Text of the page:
Posts Tagged ‘Doubt’

About four years ago I wrote my second sermon and I chose the topic of doubt.  My premise was that doubt was not a shameful failing, but a step on our faith journey.


Years later, it’s still a lesson I struggle to remember and I suspect that doubt is something that most of us share, often secretly, from time to time.  I’ve wondered where we got the notion that doubt is a spiritual sin.  I think that it’s not because we decided it was wrong, but because our religion views faith as a virtue.  It’s not wrong, the Bible and our own hearts confirm that faith—the ability to hold our belief in God, the ability to take that mental leap—is indeed a virtue.  In the Christian communities, it’s become increasingly defended over the past decades as many people have tried to equate faith and ignorance.  However, faith as a virtue doesn’t make doubt a vice. 


We’re asked to have faith.  We’re not asked to have blind faith.  Without those periods of doubt, we never question and go searching, without a search, we never find God.  The ability to allow for possibilities, to question one’s faith, one’s god, and one’s own self is a necessary one for spiritual growth.  It’s necessary to having a real relationship with our Lord.  It’s not belief if we don’t think about it, we don’t think about it if we don’t consider everything, and we don’t consider without doubting.


Acknowledging that it’s okay to doubt is the first step into moving beyond the doubt.  Sometimes we need to admit that we’re furious at God or that we’re not sure of his love.  Admitting those things is the only way to be honest, with ourselves and with God, and honesty is the only way to a dialogue.


Most Christians hold to the doctrine that Jesus, while being human, was also sinless.  That’s why we can take comfort that on this Good Friday, even Jesus, asked, “My God, my God, why have you forsaken me?”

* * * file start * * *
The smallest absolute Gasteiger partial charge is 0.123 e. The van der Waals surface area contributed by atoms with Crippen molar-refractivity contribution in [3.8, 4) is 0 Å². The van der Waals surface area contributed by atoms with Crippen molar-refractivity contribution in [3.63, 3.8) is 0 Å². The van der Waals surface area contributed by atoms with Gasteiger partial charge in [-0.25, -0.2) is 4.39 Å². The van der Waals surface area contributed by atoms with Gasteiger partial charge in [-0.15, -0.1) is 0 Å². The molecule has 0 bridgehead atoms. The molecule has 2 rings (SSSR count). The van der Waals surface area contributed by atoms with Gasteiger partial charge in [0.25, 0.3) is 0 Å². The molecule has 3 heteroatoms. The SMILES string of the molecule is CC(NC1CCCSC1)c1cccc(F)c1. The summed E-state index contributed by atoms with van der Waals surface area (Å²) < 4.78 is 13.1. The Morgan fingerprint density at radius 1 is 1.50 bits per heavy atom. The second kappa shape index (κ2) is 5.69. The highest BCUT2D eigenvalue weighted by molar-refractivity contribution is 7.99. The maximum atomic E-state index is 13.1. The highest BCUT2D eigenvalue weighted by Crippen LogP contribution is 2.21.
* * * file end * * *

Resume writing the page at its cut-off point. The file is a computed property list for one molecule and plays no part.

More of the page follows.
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When I was in eighth grade at a Christian school, our teacher had us debate whether or not, as Christians, we should or shouldn’t read books like The Golden Compass by Philip Pullman.  The Golden Compass is part of a trilogy known as the Dark Materials series that is considered to have themes that are anti-Christian.  Many of my classmates had had parents who had forbidden them from reading the books or later from seeing the movie or had had similar experiences with other books.  Many people see the books as an attack on Christianity, Christian tradition, Christian values, and the Church. 


To my surprise, a large number of my classmates said that we shouldn’t read books like that.  The main argument that they had against them was this: it might cause us to question our faith. 


First, do we really think our faith is that weak and that fragile and we have so little faith in our own faith that reading the book will cause us to question all our religious beliefs?  Secondly, if reading a fiction book does cause us to question everything we believe, doesn’t that say that that faith wasn’t very strong in the first place?  And that maybe we should be questioning why our faith isn’t that strong?  Third, why is questioning always a bad thing?